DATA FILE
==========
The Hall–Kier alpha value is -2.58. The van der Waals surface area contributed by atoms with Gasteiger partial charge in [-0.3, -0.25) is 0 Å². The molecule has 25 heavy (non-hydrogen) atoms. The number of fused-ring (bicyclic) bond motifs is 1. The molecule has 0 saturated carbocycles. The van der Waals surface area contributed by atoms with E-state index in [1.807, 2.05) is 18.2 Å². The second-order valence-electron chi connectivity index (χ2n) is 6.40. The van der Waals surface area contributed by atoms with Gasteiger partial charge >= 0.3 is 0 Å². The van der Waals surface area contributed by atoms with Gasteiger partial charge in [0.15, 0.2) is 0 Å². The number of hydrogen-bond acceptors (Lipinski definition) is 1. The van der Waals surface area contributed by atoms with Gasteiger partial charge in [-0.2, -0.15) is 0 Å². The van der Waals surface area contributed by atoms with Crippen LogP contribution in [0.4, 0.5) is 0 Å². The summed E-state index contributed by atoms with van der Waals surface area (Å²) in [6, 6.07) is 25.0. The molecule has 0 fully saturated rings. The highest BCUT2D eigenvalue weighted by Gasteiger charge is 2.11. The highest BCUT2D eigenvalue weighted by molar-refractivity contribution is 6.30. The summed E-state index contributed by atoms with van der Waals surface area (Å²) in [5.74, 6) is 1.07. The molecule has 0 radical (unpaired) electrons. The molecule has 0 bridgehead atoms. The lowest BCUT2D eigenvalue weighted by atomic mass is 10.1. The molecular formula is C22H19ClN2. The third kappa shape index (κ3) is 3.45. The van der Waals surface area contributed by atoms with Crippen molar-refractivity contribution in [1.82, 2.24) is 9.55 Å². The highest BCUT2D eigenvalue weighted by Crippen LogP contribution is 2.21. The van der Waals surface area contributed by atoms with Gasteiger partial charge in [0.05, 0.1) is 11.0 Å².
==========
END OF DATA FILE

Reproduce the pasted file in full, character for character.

The Hall–Kier alpha value is -2.58. The van der Waals surface area contributed by atoms with Gasteiger partial charge in [-0.3, -0.25) is 0 Å². The molecule has 25 heavy (non-hydrogen) atoms. The number of fused-ring (bicyclic) bond motifs is 1. The molecule has 0 saturated carbocycles. The van der Waals surface area contributed by atoms with E-state index in [1.807, 2.05) is 18.2 Å². The second-order valence-electron chi connectivity index (χ2n) is 6.40. The van der Waals surface area contributed by atoms with Gasteiger partial charge >= 0.3 is 0 Å². The van der Waals surface area contributed by atoms with Gasteiger partial charge in [0.15, 0.2) is 0 Å². The number of hydrogen-bond acceptors (Lipinski definition) is 1. The van der Waals surface area contributed by atoms with Gasteiger partial charge in [-0.2, -0.15) is 0 Å². The van der Waals surface area contributed by atoms with Crippen LogP contribution in [0.4, 0.5) is 0 Å². The summed E-state index contributed by atoms with van der Waals surface area (Å²) in [6, 6.07) is 25.0. The molecule has 0 fully saturated rings. The highest BCUT2D eigenvalue weighted by Gasteiger charge is 2.11. The highest BCUT2D eigenvalue weighted by molar-refractivity contribution is 6.30. The summed E-state index contributed by atoms with van der Waals surface area (Å²) in [5.74, 6) is 1.07. The molecule has 0 radical (unpaired) electrons. The molecule has 0 bridgehead atoms. The lowest BCUT2D eigenvalue weighted by atomic mass is 10.1. The molecular formula is C22H19ClN2. The third kappa shape index (κ3) is 3.45. The van der Waals surface area contributed by atoms with Crippen molar-refractivity contribution in [1.82, 2.24) is 9.55 Å². The highest BCUT2D eigenvalue weighted by Crippen LogP contribution is 2.21. The van der Waals surface area contributed by atoms with Gasteiger partial charge in [0.05, 0.1) is 11.0 Å².